{"api":{"host":"https:\/\/pinot.decanter.com","authorization":"Bearer ZDUxYTBmNmQ3ZDc3NDcxNDBiMzYyZmE3Njc4YWNmZDM2OTA5NmFlOWY2M2NhNGZkZmQ0MDRlMmY1MDNiMTZkNA","version":"2.0"},"piano":{"sandbox":"false","aid":"6qv8OniKQO","rid":"RJXC8OC","offerId":"OFPHMJWYB8UK","offerTemplateId":"OFPHMJWYB8UK","wcTemplateId":"OTOW5EUWVZ4B"}}

One-third of Australia’s vines ‘should be grubbed up’

A leading academic has claimed Australia needs to reduce its vineyard area by as much as 30%.

Speaking at the fifth Academy of Wine Business Research conference, Professor Larry Lockshin of South Australia University said the Australian wine industry ‘must remove’ 20-30% of its plantings if it wanted to achieve supply-demand balance.

The claim follows a report by industry body, the Winemakers’ Federation of Australia, which admitted the industry is producing 20 to 40m cases more than it is selling and ‘at least 17% of vineyard capacity is uneconomic’.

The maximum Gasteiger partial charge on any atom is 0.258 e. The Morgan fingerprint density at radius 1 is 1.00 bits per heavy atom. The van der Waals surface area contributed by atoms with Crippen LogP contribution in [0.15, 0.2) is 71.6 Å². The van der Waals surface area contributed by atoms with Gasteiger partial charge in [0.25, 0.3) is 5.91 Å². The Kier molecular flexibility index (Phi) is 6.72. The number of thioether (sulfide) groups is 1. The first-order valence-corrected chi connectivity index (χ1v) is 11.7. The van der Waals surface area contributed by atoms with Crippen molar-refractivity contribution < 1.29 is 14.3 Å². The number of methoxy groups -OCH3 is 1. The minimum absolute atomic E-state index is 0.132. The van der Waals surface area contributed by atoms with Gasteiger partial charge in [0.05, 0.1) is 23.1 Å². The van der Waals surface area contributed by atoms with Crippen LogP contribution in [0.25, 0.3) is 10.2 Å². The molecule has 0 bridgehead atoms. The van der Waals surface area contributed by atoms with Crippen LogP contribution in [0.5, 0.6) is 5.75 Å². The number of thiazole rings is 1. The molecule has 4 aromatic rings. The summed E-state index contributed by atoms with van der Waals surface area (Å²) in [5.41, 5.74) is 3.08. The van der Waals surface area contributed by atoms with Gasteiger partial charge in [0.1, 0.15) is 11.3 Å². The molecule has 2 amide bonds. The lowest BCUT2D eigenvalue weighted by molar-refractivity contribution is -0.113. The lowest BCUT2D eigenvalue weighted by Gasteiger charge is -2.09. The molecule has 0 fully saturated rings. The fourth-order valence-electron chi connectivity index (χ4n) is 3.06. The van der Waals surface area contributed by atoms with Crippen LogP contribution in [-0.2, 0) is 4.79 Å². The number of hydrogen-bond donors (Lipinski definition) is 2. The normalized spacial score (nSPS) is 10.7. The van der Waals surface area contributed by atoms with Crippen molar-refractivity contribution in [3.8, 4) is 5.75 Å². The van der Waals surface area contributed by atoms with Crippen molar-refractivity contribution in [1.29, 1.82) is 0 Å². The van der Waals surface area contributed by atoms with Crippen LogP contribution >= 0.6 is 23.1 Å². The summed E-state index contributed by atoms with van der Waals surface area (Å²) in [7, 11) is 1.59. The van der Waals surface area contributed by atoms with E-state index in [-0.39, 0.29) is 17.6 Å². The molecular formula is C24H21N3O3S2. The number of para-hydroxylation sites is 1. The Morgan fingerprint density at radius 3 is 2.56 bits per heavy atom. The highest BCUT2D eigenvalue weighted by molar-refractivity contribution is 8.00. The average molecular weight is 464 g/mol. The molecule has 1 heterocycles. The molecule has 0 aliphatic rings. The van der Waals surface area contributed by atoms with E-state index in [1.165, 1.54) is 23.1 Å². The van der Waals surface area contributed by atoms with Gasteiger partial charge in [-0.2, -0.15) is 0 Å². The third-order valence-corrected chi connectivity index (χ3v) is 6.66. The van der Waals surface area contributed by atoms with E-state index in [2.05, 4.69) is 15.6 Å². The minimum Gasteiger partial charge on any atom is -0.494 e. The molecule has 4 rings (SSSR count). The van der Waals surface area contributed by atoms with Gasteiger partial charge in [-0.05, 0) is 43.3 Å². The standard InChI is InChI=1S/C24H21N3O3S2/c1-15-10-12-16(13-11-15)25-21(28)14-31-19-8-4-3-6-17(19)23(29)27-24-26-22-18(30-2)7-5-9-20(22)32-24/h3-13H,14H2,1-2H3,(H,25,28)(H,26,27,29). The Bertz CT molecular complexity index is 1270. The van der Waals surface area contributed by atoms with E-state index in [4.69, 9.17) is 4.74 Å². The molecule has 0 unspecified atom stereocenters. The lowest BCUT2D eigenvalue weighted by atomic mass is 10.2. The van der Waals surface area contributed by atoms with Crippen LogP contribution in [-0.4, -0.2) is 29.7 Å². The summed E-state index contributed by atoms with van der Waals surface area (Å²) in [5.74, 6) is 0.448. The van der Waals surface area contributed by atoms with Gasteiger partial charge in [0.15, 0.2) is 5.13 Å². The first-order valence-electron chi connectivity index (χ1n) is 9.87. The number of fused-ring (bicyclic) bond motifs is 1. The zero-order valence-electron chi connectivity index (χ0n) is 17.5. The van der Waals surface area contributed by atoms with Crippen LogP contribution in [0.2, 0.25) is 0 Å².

While inland bulk-producing areas have been hardest hit, Lockshin told decanter.com ‘Even in the Barossa, if your grapes are not being bought by the top-end producers, there’s not much chance of making a decent living. It’s death by attrition.’

He predicted growers and managed investment scheme vineyard owners would start abandoning vineyards, lacking the money to replant alternative varieties or different crops.

He also claimed Australia was in danger of making the same mistake of selling at low cost in new markets and damaging its reputation in the long-term, as seen in the UK and US. ‘The issue is if 90% of your wines on the shelf sell under a price that cheapens your image.

‘We are in China and doing quite well in top restaurants but in the lower end shops we are also seeing cheap wines from Australia. It will be hard to change that low-cost image.’

Follow us on Twitter

Written by Rebecca Gibb

Latest Wine News